Kanji Clinic #82, The Japan Times, October 17, 2006
"Kanji ablaze with fiery imagery rooted in past"

In ancient times, the Chinese believed all things in the universe were composed of five elements: wood, fire, earth, metal, and water. They used kanji representing these elements (, , y, , ) to name the planets and -- along with the Chinese characters for sun and moon (, ) -- the days of the week. Today being Ηj, (kayoubi, Tuesday), or gfire day,h letfs take an in-depth look at (fire).

Long before electricity and kerosene heaters were invented, people in China depended, of course, on fire to cook their food, light their homes, and warm their bodies. When they began to create their written language some 4,000 years ago, the Chinese made heavy use of pictographs representing key elements in their everyday lives, including fire. Although it appears to depict two sparks flying off either side of a human being (l), is actually derived from a pictograph of a fire with three flickering flames.

Over 300 Sino-Japanese characters still used in modern Japanese feature as a component. One of them, the seasonal H (aki, autumn), currently can be seen on a wide variety of advertisements and posters all over the archipelago. H is comprised of a left-hand component meaning grice planth and a smoldering fire () on the right, and may have its roots in the practice of building fires to dry out the autumn rice harvest.

(hatake), a character created in Japan, is comprised of on the left and c (ta, rice field) on the right. represents a dry field (i.e., not a rice paddy) that is burned off after the harvest.

When is used as a kanji component, it can be written in several ways. One variation abbreviates to four dots. Look for this component at the bottom of (kuro-i, black), which pictures a sooty, black grill () positioned over a fire, as well as in (te-rasu, illuminate), (ko-geru, scorch), and M (NETSU, heat).

By the way, the four dots featured in animal characters (sakana, fish), (tori, bird), and n (uma, horse) are derived from the fins, wings, and legs in their original pictographs, and are not intended to depict a fire over which they might be prepared for human consumption.

Another lesser-known written variation of can be found in the crown-like component topping h (saka-eru, flourish) and u (hotaru, firefly). Before they were abbreviated in post-World War II kanji simplification reforms, these characters were written with two fires side-by-side (Ή) at their tops. h originally pictured a type of tree () covered with flowers as dazzling as two fires, and eventually came to mean gblossoming into something dazzlingh (i.e., gflourishh). Double fires illuminating the top of (mushi, insect) provided a vivid depiction of the yellow-green luminescence of the firefly.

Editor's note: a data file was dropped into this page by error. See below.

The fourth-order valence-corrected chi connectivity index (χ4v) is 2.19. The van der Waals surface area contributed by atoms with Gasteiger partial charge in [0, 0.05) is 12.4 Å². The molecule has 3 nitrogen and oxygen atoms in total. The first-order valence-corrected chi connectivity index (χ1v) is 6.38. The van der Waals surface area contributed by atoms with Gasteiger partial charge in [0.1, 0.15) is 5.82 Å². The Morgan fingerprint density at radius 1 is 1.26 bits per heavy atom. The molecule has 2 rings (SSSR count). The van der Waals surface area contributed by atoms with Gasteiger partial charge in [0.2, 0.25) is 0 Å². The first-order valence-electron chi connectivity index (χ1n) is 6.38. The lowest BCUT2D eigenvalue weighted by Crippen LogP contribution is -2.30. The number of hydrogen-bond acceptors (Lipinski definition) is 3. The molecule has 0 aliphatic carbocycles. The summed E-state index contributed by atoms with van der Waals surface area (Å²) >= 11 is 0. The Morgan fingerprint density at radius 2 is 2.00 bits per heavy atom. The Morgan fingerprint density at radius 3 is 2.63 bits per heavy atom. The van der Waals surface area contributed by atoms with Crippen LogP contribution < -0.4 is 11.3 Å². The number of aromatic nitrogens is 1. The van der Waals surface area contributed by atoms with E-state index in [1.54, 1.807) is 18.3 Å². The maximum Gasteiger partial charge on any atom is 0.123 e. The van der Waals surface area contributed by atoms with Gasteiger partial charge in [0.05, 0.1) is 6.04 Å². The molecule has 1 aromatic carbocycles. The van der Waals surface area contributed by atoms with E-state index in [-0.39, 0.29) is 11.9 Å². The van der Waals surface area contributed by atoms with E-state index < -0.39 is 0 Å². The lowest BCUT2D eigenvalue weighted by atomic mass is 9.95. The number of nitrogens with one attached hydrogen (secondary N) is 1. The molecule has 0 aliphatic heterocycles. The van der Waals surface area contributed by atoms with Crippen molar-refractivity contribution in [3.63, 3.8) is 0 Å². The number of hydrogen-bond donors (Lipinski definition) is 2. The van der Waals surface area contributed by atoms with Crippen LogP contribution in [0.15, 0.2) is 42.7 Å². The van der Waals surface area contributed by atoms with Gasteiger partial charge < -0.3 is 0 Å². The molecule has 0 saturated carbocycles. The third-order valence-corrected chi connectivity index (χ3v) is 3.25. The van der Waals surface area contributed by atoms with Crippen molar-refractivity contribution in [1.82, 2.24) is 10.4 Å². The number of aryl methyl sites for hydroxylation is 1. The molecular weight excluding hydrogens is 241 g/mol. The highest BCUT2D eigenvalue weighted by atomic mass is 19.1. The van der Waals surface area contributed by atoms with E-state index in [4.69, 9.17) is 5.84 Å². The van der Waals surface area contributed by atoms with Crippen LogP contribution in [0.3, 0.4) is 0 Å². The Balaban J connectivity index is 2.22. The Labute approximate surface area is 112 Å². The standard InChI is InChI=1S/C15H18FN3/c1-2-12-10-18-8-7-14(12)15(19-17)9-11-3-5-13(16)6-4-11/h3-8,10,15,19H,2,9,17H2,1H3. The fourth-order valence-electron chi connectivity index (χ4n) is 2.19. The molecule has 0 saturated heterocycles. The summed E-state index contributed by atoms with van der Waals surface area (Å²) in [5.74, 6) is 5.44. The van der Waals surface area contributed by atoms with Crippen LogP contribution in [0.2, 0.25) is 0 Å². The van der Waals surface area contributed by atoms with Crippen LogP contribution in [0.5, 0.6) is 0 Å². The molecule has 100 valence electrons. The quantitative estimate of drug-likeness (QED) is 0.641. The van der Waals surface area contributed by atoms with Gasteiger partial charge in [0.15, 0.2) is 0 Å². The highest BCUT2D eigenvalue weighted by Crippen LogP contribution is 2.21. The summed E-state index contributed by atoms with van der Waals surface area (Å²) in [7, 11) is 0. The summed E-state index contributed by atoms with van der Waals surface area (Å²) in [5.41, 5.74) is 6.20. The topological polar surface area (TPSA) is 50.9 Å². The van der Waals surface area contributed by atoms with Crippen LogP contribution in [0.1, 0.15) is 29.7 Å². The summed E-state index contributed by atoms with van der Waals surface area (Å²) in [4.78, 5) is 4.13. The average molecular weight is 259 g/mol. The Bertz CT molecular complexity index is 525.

Most kanji representing modes of cooking feature either or its four-dot variant. (ya-ku, grill/bake) graces signs outside ē (yakiniku, grilled meat) restaurants and on Ă (yakiimo, baked sweet potato) carts, sometimes seen outside train stations. Other fire-kanji, such as (ni-ru, boil) and (mu-su, steam), can be seen in recipe books and food-package instructions.

The kanji (honoo/EN, flames/inflammation), comprised of one fire piled upon another, is joined with (gwordsh) to represent a spirited gconversationh (k, DAN). And bordered on two sides by the component meaning gillnessh yields (TAN, phlegm).

Another kanji featuring two fires is emblazoned on the trash bags used in Japan for putting out the garbage: R (mo-eru, burn). Look for on the left of this character, and on the right, the meat (, derived from , niku, meat) of a dog (, inu) roasting over another fire.

(vexed) is a fire-kanji comprised of on the left and a component meaning gheadh (as in , atama, gheadh) on the right. Rid your life of ς킵 (wazurawashii, vexatious) kanji-learning methods: Visit KanjiClinic.com often to get the lowdown on a wide variety of organized study aids that break kanji down into their individual components, making them a snap to remember.

How many of these fire-kanji do you know? Match each with its meaning. One pronunciation has been provided for each, and answers are at the bottom of the page:


a.explode (BAKU) b.furnace (RO) c.coal (TAN) d.smoke (EN) e.disaster (SAI) f. lamp (TOU) g.dry up (SOU) h.ripen (JUKU)

Answers: 1.c 2.a 3.e 4.h 5.d 6.f 7.b 8.g

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